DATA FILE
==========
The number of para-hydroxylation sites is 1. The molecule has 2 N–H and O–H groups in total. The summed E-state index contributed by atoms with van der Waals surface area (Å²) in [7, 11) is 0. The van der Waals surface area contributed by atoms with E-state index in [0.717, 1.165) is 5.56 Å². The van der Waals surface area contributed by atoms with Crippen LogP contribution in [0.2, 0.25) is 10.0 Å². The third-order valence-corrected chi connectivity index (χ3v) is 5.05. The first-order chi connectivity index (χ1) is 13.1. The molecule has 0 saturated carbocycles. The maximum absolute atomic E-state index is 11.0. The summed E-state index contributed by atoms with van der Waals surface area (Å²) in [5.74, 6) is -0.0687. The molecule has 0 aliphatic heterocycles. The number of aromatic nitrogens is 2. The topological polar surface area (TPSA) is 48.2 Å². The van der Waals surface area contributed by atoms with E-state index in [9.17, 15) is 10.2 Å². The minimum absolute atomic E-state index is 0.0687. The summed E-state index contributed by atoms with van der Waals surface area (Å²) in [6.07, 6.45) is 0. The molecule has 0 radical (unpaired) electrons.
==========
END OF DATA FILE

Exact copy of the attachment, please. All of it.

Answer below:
The number of para-hydroxylation sites is 1. The molecule has 2 N–H and O–H groups in total. The summed E-state index contributed by atoms with van der Waals surface area (Å²) in [7, 11) is 0. The van der Waals surface area contributed by atoms with E-state index in [0.717, 1.165) is 5.56 Å². The van der Waals surface area contributed by atoms with Crippen LogP contribution in [0.2, 0.25) is 10.0 Å². The third-order valence-corrected chi connectivity index (χ3v) is 5.05. The first-order chi connectivity index (χ1) is 13.1. The molecule has 0 saturated carbocycles. The maximum absolute atomic E-state index is 11.0. The summed E-state index contributed by atoms with van der Waals surface area (Å²) in [5.74, 6) is -0.0687. The molecule has 0 aliphatic heterocycles. The number of aromatic nitrogens is 2. The topological polar surface area (TPSA) is 48.2 Å². The van der Waals surface area contributed by atoms with E-state index in [9.17, 15) is 10.2 Å². The minimum absolute atomic E-state index is 0.0687. The summed E-state index contributed by atoms with van der Waals surface area (Å²) in [6.07, 6.45) is 0. The molecule has 0 radical (unpaired) electrons.